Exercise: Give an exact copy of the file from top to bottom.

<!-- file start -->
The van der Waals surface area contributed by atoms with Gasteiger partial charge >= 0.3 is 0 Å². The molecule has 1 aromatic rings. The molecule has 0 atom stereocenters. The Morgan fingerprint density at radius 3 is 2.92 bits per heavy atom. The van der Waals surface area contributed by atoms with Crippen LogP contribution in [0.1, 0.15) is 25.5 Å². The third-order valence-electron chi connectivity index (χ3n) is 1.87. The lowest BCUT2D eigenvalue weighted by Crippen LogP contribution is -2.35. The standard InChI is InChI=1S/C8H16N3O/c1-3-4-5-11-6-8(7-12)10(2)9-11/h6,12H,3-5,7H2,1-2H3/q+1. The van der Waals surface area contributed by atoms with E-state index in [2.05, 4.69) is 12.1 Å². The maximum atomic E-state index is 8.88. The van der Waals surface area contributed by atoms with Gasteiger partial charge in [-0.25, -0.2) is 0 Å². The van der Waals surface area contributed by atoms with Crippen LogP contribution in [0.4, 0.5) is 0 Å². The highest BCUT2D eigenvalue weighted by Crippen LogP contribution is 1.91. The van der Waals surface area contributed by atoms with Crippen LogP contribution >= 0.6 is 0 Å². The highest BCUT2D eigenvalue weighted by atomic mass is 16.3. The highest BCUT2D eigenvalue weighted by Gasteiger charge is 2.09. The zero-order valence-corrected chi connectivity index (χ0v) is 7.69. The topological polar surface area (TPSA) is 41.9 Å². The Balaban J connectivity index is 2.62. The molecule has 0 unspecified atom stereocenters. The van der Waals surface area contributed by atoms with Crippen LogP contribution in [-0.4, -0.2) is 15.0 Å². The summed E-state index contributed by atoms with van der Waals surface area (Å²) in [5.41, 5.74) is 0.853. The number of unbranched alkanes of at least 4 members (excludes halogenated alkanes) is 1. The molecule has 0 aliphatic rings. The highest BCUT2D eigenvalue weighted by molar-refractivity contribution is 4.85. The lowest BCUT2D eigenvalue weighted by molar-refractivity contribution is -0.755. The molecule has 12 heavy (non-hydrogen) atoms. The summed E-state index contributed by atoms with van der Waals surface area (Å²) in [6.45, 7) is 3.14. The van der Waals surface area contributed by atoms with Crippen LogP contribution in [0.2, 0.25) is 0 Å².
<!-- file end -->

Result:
The van der Waals surface area contributed by atoms with Gasteiger partial charge >= 0.3 is 0 Å². The molecule has 1 aromatic rings. The molecule has 0 atom stereocenters. The Morgan fingerprint density at radius 3 is 2.92 bits per heavy atom. The van der Waals surface area contributed by atoms with Crippen LogP contribution in [0.1, 0.15) is 25.5 Å². The third-order valence-electron chi connectivity index (χ3n) is 1.87. The lowest BCUT2D eigenvalue weighted by Crippen LogP contribution is -2.35. The standard InChI is InChI=1S/C8H16N3O/c1-3-4-5-11-6-8(7-12)10(2)9-11/h6,12H,3-5,7H2,1-2H3/q+1. The van der Waals surface area contributed by atoms with E-state index in [2.05, 4.69) is 12.1 Å². The maximum atomic E-state index is 8.88. The van der Waals surface area contributed by atoms with Gasteiger partial charge in [-0.25, -0.2) is 0 Å². The van der Waals surface area contributed by atoms with Crippen LogP contribution in [0.4, 0.5) is 0 Å². The highest BCUT2D eigenvalue weighted by Crippen LogP contribution is 1.91. The van der Waals surface area contributed by atoms with Crippen LogP contribution >= 0.6 is 0 Å². The highest BCUT2D eigenvalue weighted by atomic mass is 16.3. The highest BCUT2D eigenvalue weighted by Gasteiger charge is 2.09. The zero-order valence-corrected chi connectivity index (χ0v) is 7.69. The topological polar surface area (TPSA) is 41.9 Å². The Balaban J connectivity index is 2.62. The molecule has 0 unspecified atom stereocenters. The van der Waals surface area contributed by atoms with Crippen LogP contribution in [-0.4, -0.2) is 15.0 Å². The summed E-state index contributed by atoms with van der Waals surface area (Å²) in [5.41, 5.74) is 0.853. The number of unbranched alkanes of at least 4 members (excludes halogenated alkanes) is 1. The molecule has 0 aliphatic rings. The highest BCUT2D eigenvalue weighted by molar-refractivity contribution is 4.85. The lowest BCUT2D eigenvalue weighted by molar-refractivity contribution is -0.755. The molecule has 12 heavy (non-hydrogen) atoms. The summed E-state index contributed by atoms with van der Waals surface area (Å²) in [6.45, 7) is 3.14. The van der Waals surface area contributed by atoms with Crippen LogP contribution in [0.2, 0.25) is 0 Å².